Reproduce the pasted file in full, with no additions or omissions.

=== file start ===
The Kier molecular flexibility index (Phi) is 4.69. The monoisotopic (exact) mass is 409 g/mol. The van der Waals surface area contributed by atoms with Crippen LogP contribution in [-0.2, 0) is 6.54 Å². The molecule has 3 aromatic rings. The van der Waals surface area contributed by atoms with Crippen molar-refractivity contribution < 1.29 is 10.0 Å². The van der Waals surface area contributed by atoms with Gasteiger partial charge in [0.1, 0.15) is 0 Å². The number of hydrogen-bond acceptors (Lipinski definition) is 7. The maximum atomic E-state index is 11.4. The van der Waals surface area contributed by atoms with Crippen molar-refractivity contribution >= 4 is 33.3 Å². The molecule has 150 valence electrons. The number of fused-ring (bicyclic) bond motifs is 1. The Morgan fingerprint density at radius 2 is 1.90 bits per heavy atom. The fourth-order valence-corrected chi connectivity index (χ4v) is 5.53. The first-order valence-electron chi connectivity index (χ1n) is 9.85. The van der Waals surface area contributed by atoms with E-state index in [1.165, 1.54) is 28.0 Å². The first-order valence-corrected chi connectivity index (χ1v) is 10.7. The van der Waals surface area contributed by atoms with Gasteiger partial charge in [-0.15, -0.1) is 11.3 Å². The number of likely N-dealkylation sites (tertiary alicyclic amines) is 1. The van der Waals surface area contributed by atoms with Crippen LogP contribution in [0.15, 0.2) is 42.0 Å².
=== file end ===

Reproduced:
The Kier molecular flexibility index (Phi) is 4.69. The monoisotopic (exact) mass is 409 g/mol. The van der Waals surface area contributed by atoms with Crippen LogP contribution in [-0.2, 0) is 6.54 Å². The molecule has 3 aromatic rings. The van der Waals surface area contributed by atoms with Crippen molar-refractivity contribution < 1.29 is 10.0 Å². The van der Waals surface area contributed by atoms with Gasteiger partial charge in [0.1, 0.15) is 0 Å². The number of hydrogen-bond acceptors (Lipinski definition) is 7. The maximum atomic E-state index is 11.4. The van der Waals surface area contributed by atoms with Crippen molar-refractivity contribution >= 4 is 33.3 Å². The molecule has 150 valence electrons. The number of fused-ring (bicyclic) bond motifs is 1. The Morgan fingerprint density at radius 2 is 1.90 bits per heavy atom. The fourth-order valence-corrected chi connectivity index (χ4v) is 5.53. The first-order valence-electron chi connectivity index (χ1n) is 9.85. The van der Waals surface area contributed by atoms with E-state index in [1.165, 1.54) is 28.0 Å². The first-order valence-corrected chi connectivity index (χ1v) is 10.7. The van der Waals surface area contributed by atoms with Gasteiger partial charge in [-0.15, -0.1) is 11.3 Å². The number of likely N-dealkylation sites (tertiary alicyclic amines) is 1. The van der Waals surface area contributed by atoms with Crippen LogP contribution in [0.15, 0.2) is 42.0 Å².